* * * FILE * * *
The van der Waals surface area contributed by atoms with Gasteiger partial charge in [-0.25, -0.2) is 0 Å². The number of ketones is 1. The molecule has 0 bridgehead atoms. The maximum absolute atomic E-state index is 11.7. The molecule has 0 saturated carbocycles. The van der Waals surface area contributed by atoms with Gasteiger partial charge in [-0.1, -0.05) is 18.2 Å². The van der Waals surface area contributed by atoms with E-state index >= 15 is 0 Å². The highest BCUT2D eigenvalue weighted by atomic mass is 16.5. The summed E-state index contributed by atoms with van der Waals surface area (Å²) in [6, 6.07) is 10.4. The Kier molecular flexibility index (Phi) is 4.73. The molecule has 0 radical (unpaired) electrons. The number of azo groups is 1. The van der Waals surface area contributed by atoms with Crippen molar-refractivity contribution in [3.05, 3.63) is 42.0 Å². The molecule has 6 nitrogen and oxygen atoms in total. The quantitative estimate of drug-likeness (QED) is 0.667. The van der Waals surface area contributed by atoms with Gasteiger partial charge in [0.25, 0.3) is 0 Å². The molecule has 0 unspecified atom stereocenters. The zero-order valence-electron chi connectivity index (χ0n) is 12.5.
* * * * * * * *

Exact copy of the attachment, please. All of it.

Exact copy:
The van der Waals surface area contributed by atoms with Gasteiger partial charge in [-0.25, -0.2) is 0 Å². The number of ketones is 1. The molecule has 0 bridgehead atoms. The maximum absolute atomic E-state index is 11.7. The molecule has 0 saturated carbocycles. The van der Waals surface area contributed by atoms with Gasteiger partial charge in [-0.1, -0.05) is 18.2 Å². The van der Waals surface area contributed by atoms with E-state index >= 15 is 0 Å². The highest BCUT2D eigenvalue weighted by atomic mass is 16.5. The summed E-state index contributed by atoms with van der Waals surface area (Å²) in [6, 6.07) is 10.4. The Kier molecular flexibility index (Phi) is 4.73. The molecule has 0 radical (unpaired) electrons. The number of azo groups is 1. The van der Waals surface area contributed by atoms with Crippen molar-refractivity contribution in [3.05, 3.63) is 42.0 Å². The molecule has 6 nitrogen and oxygen atoms in total. The quantitative estimate of drug-likeness (QED) is 0.667. The van der Waals surface area contributed by atoms with Gasteiger partial charge in [0.25, 0.3) is 0 Å². The molecule has 0 unspecified atom stereocenters. The zero-order valence-electron chi connectivity index (χ0n) is 12.5.